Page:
In an evolutionary sense, sharks are among Earth’s oldest survivors; they’ve been roaming the oceans for more than 400 million years. But some individual sharks boast lifespans that are equally jaw-dropping. Incredibly, deepwater sharks off the coast of Greenland appear to have been alive and swimming back in Shakespeare’s day 400-plus years ago—making them the longest-lived of all known vertebrates.
Bristlecone pines can live to be 5,000 years old. Sea sponges can live for thousands of years. One quahog, a hard-shelled ocean clam, died in 2006 at the age of 507. But among vertebrates, the long-lived skew much younger. Bowhead whales and rougheye rockfish can live for up to 200 years, and a few giant tortoises may also approach the two century mark. Now it seems that Greenland sharks more than double even these remarkable lifespans, scientists report today in Science.
The reason for the sharks’ unfathomably long lives has to do with their lifestyles. Cold-blooded animals that live in cold environments often have slow metabolic rates, which are correlated with longevity. “The general rule is that deep and cold equals old, so I think a lot of people expected species like Greenland sharks to be long-lived,” says Chris Lowe, a shark biologist at the California State University at Long Beach. “But holy cow, this takes it to an entirely different level.”
Lowe, who wasn’t involved in the research, adds that Greenland sharks must have a metabolic rate “just above a rock.”
Greenland sharks spend their time in the remote, freezing depths of the Arctic and North Atlantic oceans, making it difficult for researchers to parse the details of their lifestyle and reproduction. Determining their birthdates is even harder. Until now, scientists have been thwarted in their efforts to date this elasmobranch species—a group which include sharks, skates, and rays—by the fact that the animals lack calcium-rich bones, which can be radiocarbon dated.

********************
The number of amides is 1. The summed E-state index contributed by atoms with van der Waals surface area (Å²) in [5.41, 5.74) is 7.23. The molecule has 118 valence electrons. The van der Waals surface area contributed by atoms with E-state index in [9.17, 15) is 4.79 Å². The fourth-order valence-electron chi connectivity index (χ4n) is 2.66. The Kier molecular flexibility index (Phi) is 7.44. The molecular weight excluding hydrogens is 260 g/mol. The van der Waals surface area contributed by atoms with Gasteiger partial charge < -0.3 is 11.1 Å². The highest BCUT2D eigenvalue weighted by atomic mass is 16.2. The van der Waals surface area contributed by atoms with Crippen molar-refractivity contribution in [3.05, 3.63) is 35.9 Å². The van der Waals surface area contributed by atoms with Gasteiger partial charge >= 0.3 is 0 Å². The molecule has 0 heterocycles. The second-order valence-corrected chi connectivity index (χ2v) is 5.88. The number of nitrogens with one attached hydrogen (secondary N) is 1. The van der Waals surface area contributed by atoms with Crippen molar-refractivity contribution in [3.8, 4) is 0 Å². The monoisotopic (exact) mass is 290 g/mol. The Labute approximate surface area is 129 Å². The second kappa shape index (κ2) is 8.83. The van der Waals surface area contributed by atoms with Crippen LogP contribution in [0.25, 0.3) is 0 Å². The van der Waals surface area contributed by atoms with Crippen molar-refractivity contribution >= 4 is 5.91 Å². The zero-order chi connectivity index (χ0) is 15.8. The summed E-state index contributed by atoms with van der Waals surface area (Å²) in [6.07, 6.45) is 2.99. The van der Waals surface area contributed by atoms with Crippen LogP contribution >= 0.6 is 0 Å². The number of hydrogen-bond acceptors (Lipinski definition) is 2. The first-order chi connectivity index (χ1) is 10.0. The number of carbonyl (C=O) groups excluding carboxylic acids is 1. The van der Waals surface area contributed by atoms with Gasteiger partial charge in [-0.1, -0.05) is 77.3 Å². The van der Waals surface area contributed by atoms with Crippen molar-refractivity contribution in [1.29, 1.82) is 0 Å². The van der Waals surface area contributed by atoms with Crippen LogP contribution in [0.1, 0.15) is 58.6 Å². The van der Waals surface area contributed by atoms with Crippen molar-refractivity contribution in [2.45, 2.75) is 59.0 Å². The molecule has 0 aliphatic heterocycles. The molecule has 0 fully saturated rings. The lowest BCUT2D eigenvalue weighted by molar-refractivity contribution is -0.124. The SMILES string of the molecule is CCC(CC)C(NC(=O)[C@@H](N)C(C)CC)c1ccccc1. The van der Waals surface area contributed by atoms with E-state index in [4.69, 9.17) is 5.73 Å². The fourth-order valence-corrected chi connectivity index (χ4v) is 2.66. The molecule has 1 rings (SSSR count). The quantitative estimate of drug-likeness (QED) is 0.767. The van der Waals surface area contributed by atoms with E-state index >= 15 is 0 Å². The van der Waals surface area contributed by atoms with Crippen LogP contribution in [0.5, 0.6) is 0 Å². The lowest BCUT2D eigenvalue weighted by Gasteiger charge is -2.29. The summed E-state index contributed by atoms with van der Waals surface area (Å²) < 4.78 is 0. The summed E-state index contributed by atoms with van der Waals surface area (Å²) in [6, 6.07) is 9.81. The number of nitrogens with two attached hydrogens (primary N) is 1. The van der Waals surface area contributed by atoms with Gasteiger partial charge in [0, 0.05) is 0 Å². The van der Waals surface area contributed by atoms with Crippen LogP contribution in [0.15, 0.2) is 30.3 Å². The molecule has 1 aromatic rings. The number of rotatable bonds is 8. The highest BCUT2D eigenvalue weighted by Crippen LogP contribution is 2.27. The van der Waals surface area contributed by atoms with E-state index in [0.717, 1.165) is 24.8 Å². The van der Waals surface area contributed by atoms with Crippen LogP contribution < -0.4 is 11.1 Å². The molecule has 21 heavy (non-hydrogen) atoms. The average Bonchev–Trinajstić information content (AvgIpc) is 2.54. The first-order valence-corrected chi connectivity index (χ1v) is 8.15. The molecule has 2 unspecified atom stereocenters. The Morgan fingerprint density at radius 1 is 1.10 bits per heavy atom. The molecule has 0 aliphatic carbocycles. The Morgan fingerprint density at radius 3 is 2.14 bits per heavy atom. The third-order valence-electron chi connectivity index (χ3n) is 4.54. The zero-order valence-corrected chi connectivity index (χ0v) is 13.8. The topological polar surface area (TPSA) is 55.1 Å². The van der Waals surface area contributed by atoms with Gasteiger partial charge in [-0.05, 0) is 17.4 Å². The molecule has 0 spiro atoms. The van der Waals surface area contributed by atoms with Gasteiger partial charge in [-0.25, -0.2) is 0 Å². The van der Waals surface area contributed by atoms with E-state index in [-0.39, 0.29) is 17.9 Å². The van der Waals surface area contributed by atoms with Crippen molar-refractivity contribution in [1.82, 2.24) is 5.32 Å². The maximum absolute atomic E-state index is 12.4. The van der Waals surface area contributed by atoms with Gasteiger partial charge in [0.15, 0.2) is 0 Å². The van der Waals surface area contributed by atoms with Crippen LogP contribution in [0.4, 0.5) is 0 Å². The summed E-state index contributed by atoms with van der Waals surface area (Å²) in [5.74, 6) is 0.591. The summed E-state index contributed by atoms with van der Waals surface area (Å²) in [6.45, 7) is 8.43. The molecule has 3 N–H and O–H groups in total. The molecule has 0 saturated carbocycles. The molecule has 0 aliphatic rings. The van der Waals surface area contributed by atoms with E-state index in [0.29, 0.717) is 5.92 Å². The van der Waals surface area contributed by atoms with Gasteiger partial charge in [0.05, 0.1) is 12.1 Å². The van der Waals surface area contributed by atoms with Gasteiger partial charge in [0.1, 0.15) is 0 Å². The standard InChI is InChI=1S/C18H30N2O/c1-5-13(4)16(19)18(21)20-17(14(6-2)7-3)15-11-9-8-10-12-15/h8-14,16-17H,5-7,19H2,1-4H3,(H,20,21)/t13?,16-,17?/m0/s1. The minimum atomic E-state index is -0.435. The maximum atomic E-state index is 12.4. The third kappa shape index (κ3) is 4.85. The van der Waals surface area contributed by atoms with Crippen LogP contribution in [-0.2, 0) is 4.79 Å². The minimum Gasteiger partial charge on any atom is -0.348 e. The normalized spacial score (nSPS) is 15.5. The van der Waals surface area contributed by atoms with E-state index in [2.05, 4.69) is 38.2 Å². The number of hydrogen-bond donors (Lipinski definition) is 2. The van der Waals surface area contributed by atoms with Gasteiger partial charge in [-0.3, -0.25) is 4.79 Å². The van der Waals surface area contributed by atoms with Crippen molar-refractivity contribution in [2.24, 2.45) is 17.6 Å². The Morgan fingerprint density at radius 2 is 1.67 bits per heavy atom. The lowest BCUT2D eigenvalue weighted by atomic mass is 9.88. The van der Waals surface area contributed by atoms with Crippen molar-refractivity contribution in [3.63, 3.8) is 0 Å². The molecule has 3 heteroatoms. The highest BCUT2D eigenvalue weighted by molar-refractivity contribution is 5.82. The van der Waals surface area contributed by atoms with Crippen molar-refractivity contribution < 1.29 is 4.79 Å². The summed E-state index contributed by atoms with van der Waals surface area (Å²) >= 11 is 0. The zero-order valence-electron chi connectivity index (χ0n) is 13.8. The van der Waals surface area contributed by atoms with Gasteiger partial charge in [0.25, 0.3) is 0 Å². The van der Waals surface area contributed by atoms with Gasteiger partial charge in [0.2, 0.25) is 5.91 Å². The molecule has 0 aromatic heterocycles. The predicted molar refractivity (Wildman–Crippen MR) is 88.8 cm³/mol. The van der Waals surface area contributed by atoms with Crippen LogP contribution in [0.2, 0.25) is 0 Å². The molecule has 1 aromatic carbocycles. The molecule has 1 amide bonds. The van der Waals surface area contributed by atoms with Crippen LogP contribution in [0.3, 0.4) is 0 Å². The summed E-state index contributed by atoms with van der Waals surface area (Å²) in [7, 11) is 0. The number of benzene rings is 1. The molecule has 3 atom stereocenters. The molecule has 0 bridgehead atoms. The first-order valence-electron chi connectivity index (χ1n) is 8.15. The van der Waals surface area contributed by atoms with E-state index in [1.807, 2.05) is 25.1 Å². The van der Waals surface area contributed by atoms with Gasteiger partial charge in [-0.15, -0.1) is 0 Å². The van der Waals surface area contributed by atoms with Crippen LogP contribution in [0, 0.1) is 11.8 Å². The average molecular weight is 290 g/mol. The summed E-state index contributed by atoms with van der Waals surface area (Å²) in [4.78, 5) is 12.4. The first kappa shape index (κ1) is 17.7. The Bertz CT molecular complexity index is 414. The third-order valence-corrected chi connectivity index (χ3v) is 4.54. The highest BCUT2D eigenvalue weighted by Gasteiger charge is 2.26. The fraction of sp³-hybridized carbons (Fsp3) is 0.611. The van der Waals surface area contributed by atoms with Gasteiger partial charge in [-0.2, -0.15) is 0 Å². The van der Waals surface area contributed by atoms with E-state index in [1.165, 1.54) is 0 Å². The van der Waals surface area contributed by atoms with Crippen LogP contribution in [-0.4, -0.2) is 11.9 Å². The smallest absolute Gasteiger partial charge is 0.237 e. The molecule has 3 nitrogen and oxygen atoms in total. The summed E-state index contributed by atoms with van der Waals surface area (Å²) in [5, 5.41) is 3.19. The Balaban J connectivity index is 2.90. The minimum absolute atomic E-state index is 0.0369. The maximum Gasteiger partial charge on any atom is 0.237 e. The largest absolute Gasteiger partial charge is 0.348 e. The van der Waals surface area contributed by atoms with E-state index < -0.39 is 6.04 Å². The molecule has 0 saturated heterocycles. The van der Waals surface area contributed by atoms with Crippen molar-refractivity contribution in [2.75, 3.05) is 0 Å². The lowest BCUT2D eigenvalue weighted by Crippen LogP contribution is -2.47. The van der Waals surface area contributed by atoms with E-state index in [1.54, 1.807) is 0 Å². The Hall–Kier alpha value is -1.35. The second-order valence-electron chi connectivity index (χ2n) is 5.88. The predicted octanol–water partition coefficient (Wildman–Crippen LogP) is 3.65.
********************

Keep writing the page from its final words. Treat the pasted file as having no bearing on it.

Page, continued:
Faced with a dearth of calcium-rich material to date, the authors of the new study employed a creative solution: They searched the sharks’ eyes. The nucleus of the shark’s eye lens, it turns out, is made up of inert crystalline proteins that are formed when the shark is an embryo and contain some of the same isotopes used to date bones and teeth. Measuring the relative ratios of these isotopes enabled scientists to determine the year when each shark was aged zero.
Scientists examined 28 female sharks—all acquired as bycatch from commercial fisheries—to find that many seemed to have lived longer than two centuries. (Scientists discarded the youngest animals, because they showed signs of radiocarbon released by Cold War-era nuclear bomb testing.) The biggest shark of this group, which measured about 16.5 feet, was believed to be 392 years old—placing her in the era of astronomer Galileo Galilei. Yet Greenland sharks are known to grow well over 20 feet, meaning many are likely even older.